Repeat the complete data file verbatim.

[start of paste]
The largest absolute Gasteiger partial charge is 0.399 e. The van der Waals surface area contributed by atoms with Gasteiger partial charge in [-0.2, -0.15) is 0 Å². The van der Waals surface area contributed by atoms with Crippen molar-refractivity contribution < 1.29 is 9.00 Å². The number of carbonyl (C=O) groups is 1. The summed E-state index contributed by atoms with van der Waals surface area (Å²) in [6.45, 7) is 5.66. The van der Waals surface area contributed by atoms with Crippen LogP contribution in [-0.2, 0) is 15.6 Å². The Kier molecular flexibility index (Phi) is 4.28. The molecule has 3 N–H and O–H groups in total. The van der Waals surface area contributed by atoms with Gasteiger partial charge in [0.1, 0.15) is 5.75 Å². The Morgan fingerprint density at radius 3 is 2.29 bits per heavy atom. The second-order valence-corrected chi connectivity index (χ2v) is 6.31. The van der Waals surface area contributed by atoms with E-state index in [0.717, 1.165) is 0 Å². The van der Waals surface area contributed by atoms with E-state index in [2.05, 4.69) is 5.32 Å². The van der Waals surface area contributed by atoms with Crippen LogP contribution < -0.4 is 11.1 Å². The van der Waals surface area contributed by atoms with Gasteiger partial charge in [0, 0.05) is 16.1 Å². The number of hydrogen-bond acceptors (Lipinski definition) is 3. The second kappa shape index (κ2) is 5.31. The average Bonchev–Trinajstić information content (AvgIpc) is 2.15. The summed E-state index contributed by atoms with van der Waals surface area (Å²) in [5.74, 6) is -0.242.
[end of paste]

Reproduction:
The largest absolute Gasteiger partial charge is 0.399 e. The van der Waals surface area contributed by atoms with Gasteiger partial charge in [-0.2, -0.15) is 0 Å². The van der Waals surface area contributed by atoms with Crippen molar-refractivity contribution < 1.29 is 9.00 Å². The number of carbonyl (C=O) groups is 1. The summed E-state index contributed by atoms with van der Waals surface area (Å²) in [6.45, 7) is 5.66. The van der Waals surface area contributed by atoms with Crippen LogP contribution in [-0.2, 0) is 15.6 Å². The Kier molecular flexibility index (Phi) is 4.28. The molecule has 3 N–H and O–H groups in total. The van der Waals surface area contributed by atoms with Gasteiger partial charge in [0.1, 0.15) is 5.75 Å². The Morgan fingerprint density at radius 3 is 2.29 bits per heavy atom. The second-order valence-corrected chi connectivity index (χ2v) is 6.31. The van der Waals surface area contributed by atoms with E-state index in [0.717, 1.165) is 0 Å². The van der Waals surface area contributed by atoms with E-state index in [2.05, 4.69) is 5.32 Å². The van der Waals surface area contributed by atoms with Crippen LogP contribution < -0.4 is 11.1 Å². The van der Waals surface area contributed by atoms with Gasteiger partial charge in [0, 0.05) is 16.1 Å². The number of hydrogen-bond acceptors (Lipinski definition) is 3. The second kappa shape index (κ2) is 5.31. The average Bonchev–Trinajstić information content (AvgIpc) is 2.15. The summed E-state index contributed by atoms with van der Waals surface area (Å²) in [5.74, 6) is -0.242.